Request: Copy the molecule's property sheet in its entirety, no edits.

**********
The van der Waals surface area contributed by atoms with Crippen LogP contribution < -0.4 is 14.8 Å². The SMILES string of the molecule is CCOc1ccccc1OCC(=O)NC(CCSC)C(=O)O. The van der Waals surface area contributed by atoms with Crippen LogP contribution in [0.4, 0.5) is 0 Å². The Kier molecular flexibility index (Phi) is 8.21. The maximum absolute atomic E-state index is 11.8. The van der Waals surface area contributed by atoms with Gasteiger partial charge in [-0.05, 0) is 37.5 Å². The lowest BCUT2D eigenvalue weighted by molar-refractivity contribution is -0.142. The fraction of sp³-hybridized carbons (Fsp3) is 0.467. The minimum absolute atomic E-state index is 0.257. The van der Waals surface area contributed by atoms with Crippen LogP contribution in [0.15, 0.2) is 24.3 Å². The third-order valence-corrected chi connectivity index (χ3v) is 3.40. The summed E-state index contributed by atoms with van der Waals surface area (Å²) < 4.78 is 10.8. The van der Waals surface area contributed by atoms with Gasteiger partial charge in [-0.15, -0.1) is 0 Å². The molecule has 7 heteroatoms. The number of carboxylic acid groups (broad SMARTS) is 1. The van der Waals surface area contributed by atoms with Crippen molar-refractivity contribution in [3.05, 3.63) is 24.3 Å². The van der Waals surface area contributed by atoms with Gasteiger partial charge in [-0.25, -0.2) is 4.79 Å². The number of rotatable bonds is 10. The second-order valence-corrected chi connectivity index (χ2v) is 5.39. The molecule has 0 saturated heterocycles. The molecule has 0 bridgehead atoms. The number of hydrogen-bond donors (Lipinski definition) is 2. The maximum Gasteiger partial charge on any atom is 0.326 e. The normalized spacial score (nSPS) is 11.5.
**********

The van der Waals surface area contributed by atoms with Crippen LogP contribution < -0.4 is 14.8 Å². The SMILES string of the molecule is CCOc1ccccc1OCC(=O)NC(CCSC)C(=O)O. The van der Waals surface area contributed by atoms with Crippen LogP contribution in [0.4, 0.5) is 0 Å². The Kier molecular flexibility index (Phi) is 8.21. The maximum absolute atomic E-state index is 11.8. The van der Waals surface area contributed by atoms with Gasteiger partial charge in [-0.05, 0) is 37.5 Å². The lowest BCUT2D eigenvalue weighted by molar-refractivity contribution is -0.142. The fraction of sp³-hybridized carbons (Fsp3) is 0.467. The minimum absolute atomic E-state index is 0.257. The van der Waals surface area contributed by atoms with Crippen LogP contribution in [0.15, 0.2) is 24.3 Å². The third-order valence-corrected chi connectivity index (χ3v) is 3.40. The summed E-state index contributed by atoms with van der Waals surface area (Å²) < 4.78 is 10.8. The van der Waals surface area contributed by atoms with Gasteiger partial charge in [-0.15, -0.1) is 0 Å². The molecule has 7 heteroatoms. The number of carboxylic acid groups (broad SMARTS) is 1. The van der Waals surface area contributed by atoms with Crippen molar-refractivity contribution in [3.05, 3.63) is 24.3 Å². The van der Waals surface area contributed by atoms with Gasteiger partial charge in [-0.25, -0.2) is 4.79 Å². The number of rotatable bonds is 10. The second-order valence-corrected chi connectivity index (χ2v) is 5.39. The molecule has 0 saturated heterocycles. The molecule has 0 bridgehead atoms. The number of hydrogen-bond donors (Lipinski definition) is 2. The maximum Gasteiger partial charge on any atom is 0.326 e. The normalized spacial score (nSPS) is 11.5.